Did Prosecutor’s Exit from CCSAO Expose Secret Handshake between Kim Foxx, Chicago Media?
For top prosecutor and a club of reporters at the Chicago Tribune, one hand seems to wash the other
The resignation of Assistant State’s Attorney James Murphy from the chaotic Cook County State’s Attorney’s Office (CCSAO) not only loudly expressed a simmering rage with State’s Attorney Kim Foxx among prosecutors, but it also pulled back the curtain on Foxx’s relationship with the Chicago media, particularly the Chicago Tribune.
This suspicious relationship between Foxx and her media enablers goes a long way in explaining why Soros-backed prosecutors like Foxx are being besieged with criticism and dislodged from office in other cities, while Foxx remains protected from such attacks in Chicago. Foxx survives due in no small measure to Chicago media figures shielding her, despite the fact that she is unquestionably the worst and most corrupt of all the Soros prosecutors.
In an explosive resignation letter released by both CWB and Contrarian on Friday, July 29, Murphy pilloried Foxx and her policies:
"I wish I could stay. I would love to continue to fight for the victims of crime and to continue to stand with each of you, especially in the face of the overwhelming crime that is crippling our communities. However, I can no longer work for this Administration. I have zero confidence in their leadership. I am going to look elsewhere for opportunities to make a difference. In addition to saying goodbye to all of you, I wanted to explain some of my reasons for leaving."
In a later passage presumably referring to an article that appeared in the Tribune days before his resignation, Murphy cast doubt on a Megan Crepeau write-up that offered explanations for the high turnover in the CCSAO. In Crepeau’s piece, she served as a megaphone for Foxx’s utterly absurd claim COVID was at the root of the mass exodus of experienced prosecutors and staff shortages experienced by the CCSAO.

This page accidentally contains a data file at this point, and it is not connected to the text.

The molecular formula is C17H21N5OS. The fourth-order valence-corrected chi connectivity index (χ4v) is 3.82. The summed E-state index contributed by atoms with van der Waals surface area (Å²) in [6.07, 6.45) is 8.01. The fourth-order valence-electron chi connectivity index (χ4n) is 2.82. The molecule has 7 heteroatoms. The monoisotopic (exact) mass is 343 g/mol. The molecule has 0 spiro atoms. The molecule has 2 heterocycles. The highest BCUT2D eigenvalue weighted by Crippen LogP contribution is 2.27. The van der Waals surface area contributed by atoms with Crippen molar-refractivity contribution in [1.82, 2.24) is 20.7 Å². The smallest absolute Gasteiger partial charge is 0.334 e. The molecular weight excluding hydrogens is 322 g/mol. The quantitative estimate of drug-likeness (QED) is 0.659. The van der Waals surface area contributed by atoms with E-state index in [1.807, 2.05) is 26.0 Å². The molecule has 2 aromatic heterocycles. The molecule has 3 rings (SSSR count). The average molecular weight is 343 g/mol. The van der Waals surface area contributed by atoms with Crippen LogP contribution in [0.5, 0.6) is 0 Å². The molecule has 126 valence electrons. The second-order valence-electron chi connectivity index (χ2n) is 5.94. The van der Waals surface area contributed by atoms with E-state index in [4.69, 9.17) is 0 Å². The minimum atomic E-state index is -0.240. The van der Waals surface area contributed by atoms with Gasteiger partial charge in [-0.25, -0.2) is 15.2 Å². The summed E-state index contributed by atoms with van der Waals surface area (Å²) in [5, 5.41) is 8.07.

"This Administration can claim that this attrition is due to the Covid Era. We all know that is not true."
Murphy’s thinly veiled jab at Ms. Crepeau dismantled the plausibility of her article, exposing Crepeau’s ludicrous "journalism" to be just another vain attempt to safeguard Foxx.
Anyone familiar with the state of affairs in Cook County knows Crepeau allowing Foxx to bloviate about COVID are as truthful as Foxx’s excuses for allowing Jesse Smollett to go unpunished. The antipathy real prosecutors feel toward Foxx — as revealed in Murphy’s fiery letter — is no secret. It is rooted in an utter disgust with Foxx, her corruption, her indifference to victims of crime, her sympathy for criminals, her war on the police, and her role in Chicago’s decline. Any reporter who walks the halls of 26 and California could easily detect the anger among prosecutors, unless reporting was not at the top of that reporter’s agenda.
While Murphy’s letter erodes the legitimacy of Crepeau and the Tribune’s third-rate journalism, it provokes interest in and bolsters the coverage by emerging alternate voices. The independent, alternate media in Chicago has steadily covered the collapse of Foxx’s office, including growing media outlets CWB Chicago and the Chicago Contrarian. Each day, for example, CWB Chicago publishes an assortment of articles covering Ms. Foxx’s refusal to charge or reduce charges against an offender. Often, the charges are dropped or reduced to misdemeanors. Repeat offenders frequently benefit from Foxx's leniency.
Murphy’s resignation letter landing a blow on Crepeau and Foxx about their idiotic COVID claim is a demand for honest, legitimate journalism from Chicago’s main stream media as much as it is a stinging rebuke of Foxx herself.